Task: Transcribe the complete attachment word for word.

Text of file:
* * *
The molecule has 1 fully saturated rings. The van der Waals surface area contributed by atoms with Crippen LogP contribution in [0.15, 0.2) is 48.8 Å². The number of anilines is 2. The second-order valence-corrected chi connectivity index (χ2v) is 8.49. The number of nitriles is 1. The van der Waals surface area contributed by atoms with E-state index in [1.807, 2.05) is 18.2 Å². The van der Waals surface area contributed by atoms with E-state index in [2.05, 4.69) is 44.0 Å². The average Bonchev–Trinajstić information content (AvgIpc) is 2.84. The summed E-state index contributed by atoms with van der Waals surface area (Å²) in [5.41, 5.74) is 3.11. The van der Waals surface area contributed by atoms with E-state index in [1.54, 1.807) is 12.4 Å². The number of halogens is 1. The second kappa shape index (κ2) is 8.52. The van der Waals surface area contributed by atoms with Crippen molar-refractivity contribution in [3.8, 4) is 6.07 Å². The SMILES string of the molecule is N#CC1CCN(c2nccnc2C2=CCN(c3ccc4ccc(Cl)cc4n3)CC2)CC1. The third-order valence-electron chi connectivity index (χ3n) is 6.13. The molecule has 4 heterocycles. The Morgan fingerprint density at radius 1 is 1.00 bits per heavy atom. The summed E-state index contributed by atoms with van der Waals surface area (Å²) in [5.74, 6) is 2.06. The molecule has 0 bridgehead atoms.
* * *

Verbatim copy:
The molecule has 1 fully saturated rings. The van der Waals surface area contributed by atoms with Crippen LogP contribution in [0.15, 0.2) is 48.8 Å². The number of anilines is 2. The second-order valence-corrected chi connectivity index (χ2v) is 8.49. The number of nitriles is 1. The van der Waals surface area contributed by atoms with E-state index in [1.807, 2.05) is 18.2 Å². The van der Waals surface area contributed by atoms with E-state index in [2.05, 4.69) is 44.0 Å². The average Bonchev–Trinajstić information content (AvgIpc) is 2.84. The summed E-state index contributed by atoms with van der Waals surface area (Å²) in [5.41, 5.74) is 3.11. The van der Waals surface area contributed by atoms with E-state index in [1.54, 1.807) is 12.4 Å². The number of halogens is 1. The second kappa shape index (κ2) is 8.52. The van der Waals surface area contributed by atoms with Crippen molar-refractivity contribution in [3.8, 4) is 6.07 Å². The SMILES string of the molecule is N#CC1CCN(c2nccnc2C2=CCN(c3ccc4ccc(Cl)cc4n3)CC2)CC1. The third-order valence-electron chi connectivity index (χ3n) is 6.13. The molecule has 4 heterocycles. The Morgan fingerprint density at radius 1 is 1.00 bits per heavy atom. The summed E-state index contributed by atoms with van der Waals surface area (Å²) in [5.74, 6) is 2.06. The molecule has 0 bridgehead atoms.